JustZeusBooks. Read. Write. Create.
It’s amazing how we remember the weirdest of moments in our schooling lives. One classic for me was the ‘Phantom Farter’ moment in Year Three. Mrs. Mac was an incredible educator, one of the only teachers I had who, about, I didn’t have too much negative to say. She was most likely past her prime and essentially in her twilight of her teaching. I’m sure many a teacher can relate to the state she was in; aloof and disengaged, more or less, going through the motions. She didn’t take any nonsense from us students though, although she was probably unaware of half the mischief we’d get up to. It was a middle block session and tactfully I was placed, with two of my mates, right alongside Mrs. Mac’s desk. She awoke from her slumber at her desk and arose to greet a student’s question to the other side of the classroom. As she sidestepped passed my trio’s table, an enormous foghorn erupted from her behind! This was echoed by the fact she was on the move and intensified with progression, drilling the memory into my mind forever, as her rear end was protruded directly in line with our faces. As young boys do best, faces cherry-ripe red, we broke into hysterics. We thought this scene was quite simply the one greatest moment to ever greet us; a teacher farting in our face! Perhaps more of a surprise, and to Mrs. Mac’s credit, she was stone dead serious. She turned to us, in a brandish barrage of laughter and looked each of us in the eyes before speaking. “Calm down boys, it’s natural”, she spoke, wise with tone, and proceeded to move to the aid of the needy students. I can’t say neither the incident nor its response taught us boys much that day but it did, however, make for a funny analytical analogy into the school system, its teachers and its consuming connection with flatulence.
‘Where’s this going?’ you may ask. Okay, perhaps I need to justify this obscenity. But it’s not too far a stretch from what may just be an ironic association. For many to idealistically think about what schools are; what they value, what they stand for and how they present to their communities, many a school system would look quite theatrical. In this image, schools are dynamic learning organisations that are continuously enhancing practice to lift learner and life outcomes. Sounds beautifully poetic but realistic oversight tells us a slightly different story. Schools are struggling to emit an environment suitable for individuals so that learning for life can take place, whilst, by far and a way, missing the inclusive sense of tribe needed for the holistically nurtured development of the greater community. Put simply; it stinks. And so do farts.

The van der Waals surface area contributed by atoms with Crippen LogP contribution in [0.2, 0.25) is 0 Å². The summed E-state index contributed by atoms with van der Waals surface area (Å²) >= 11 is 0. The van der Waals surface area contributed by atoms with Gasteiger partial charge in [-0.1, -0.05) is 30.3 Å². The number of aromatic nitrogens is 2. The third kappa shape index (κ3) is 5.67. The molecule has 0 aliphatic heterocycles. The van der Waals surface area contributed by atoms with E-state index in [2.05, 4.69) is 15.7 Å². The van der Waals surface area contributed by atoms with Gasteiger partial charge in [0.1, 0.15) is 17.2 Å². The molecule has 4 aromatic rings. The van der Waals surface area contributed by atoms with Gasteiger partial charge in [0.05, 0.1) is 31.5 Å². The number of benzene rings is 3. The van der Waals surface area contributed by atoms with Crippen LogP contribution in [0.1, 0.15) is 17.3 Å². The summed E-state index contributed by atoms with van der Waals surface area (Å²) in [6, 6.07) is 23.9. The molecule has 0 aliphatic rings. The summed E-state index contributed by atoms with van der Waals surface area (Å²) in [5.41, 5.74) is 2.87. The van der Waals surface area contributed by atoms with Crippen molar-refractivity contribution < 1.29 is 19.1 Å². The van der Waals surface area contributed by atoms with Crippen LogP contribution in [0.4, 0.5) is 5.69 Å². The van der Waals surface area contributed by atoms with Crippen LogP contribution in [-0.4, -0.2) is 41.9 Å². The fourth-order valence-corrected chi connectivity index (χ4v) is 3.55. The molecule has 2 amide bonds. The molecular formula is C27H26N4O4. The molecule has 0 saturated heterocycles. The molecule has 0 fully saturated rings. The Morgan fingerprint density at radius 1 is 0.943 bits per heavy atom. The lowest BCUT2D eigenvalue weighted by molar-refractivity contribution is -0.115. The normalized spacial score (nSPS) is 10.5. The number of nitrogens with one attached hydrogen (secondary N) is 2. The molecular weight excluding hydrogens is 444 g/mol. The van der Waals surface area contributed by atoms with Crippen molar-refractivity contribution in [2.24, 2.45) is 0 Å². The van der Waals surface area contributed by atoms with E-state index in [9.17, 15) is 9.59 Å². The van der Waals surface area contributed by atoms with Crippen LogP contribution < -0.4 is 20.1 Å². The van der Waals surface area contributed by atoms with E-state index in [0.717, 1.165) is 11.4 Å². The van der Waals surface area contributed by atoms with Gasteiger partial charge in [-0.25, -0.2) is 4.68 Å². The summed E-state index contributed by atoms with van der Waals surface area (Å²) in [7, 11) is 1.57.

We all see politicians, educational leaders, union savvy representatives and school staff bellow on about how schools need to get better. How to give more of 'A' whilst receiving less of 'B'. Some of 'this' process, a little more of 'that' reform, a change in leadership 'here', a tweak in the curriculum 'there'. The recipe seems simple, right? Teach like an expert without the drop of support, mix in some unwarranted autonomy but hold the accountability. Preheat the kids to a point of desiccation and sprinkle with preservative A’s. Finally, add some unnecessary professional development from a recipe outdated, but just a dash – you don’t want too much- and then force feed data, hot, and serve the community. The fact is; that if you are to eat so many beans and from so many different cans without expecting a backlash, you’re sorely wrong. To the point where immediate retreat is imminent because something is going to blow.